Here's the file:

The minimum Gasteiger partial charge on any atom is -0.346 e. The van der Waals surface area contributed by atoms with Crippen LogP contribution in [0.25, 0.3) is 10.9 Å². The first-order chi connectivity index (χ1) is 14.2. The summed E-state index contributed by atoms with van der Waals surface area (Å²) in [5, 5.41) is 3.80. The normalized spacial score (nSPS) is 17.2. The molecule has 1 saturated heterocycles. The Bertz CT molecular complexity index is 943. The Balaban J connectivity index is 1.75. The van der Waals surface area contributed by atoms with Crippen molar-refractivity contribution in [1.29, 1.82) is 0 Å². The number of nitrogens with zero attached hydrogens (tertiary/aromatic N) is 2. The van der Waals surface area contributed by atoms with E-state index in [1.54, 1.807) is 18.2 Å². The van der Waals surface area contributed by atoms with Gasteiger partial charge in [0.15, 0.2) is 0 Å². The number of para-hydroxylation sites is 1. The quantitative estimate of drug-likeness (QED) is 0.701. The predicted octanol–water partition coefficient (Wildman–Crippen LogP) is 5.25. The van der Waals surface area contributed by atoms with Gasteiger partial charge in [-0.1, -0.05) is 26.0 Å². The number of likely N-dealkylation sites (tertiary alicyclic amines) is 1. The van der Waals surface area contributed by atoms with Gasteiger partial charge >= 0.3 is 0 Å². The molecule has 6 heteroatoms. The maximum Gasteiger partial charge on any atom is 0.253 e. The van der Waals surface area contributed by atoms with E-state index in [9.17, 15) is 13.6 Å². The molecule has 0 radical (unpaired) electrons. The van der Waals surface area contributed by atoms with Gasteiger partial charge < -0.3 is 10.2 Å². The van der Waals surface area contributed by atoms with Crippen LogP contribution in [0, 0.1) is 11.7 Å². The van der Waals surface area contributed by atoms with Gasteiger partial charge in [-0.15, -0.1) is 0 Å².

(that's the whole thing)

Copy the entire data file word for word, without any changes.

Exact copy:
The minimum Gasteiger partial charge on any atom is -0.346 e. The van der Waals surface area contributed by atoms with Crippen LogP contribution in [0.25, 0.3) is 10.9 Å². The first-order chi connectivity index (χ1) is 14.2. The summed E-state index contributed by atoms with van der Waals surface area (Å²) in [5, 5.41) is 3.80. The normalized spacial score (nSPS) is 17.2. The molecule has 1 saturated heterocycles. The Bertz CT molecular complexity index is 943. The Balaban J connectivity index is 1.75. The van der Waals surface area contributed by atoms with Crippen molar-refractivity contribution in [1.29, 1.82) is 0 Å². The number of nitrogens with zero attached hydrogens (tertiary/aromatic N) is 2. The van der Waals surface area contributed by atoms with E-state index in [1.54, 1.807) is 18.2 Å². The van der Waals surface area contributed by atoms with Gasteiger partial charge in [0.15, 0.2) is 0 Å². The number of para-hydroxylation sites is 1. The quantitative estimate of drug-likeness (QED) is 0.701. The predicted octanol–water partition coefficient (Wildman–Crippen LogP) is 5.25. The van der Waals surface area contributed by atoms with Gasteiger partial charge in [-0.1, -0.05) is 26.0 Å². The number of likely N-dealkylation sites (tertiary alicyclic amines) is 1. The van der Waals surface area contributed by atoms with Gasteiger partial charge >= 0.3 is 0 Å². The molecule has 6 heteroatoms. The maximum Gasteiger partial charge on any atom is 0.253 e. The van der Waals surface area contributed by atoms with E-state index in [9.17, 15) is 13.6 Å². The molecule has 0 radical (unpaired) electrons. The van der Waals surface area contributed by atoms with Gasteiger partial charge < -0.3 is 10.2 Å². The van der Waals surface area contributed by atoms with Crippen LogP contribution in [0, 0.1) is 11.7 Å². The van der Waals surface area contributed by atoms with Gasteiger partial charge in [-0.15, -0.1) is 0 Å².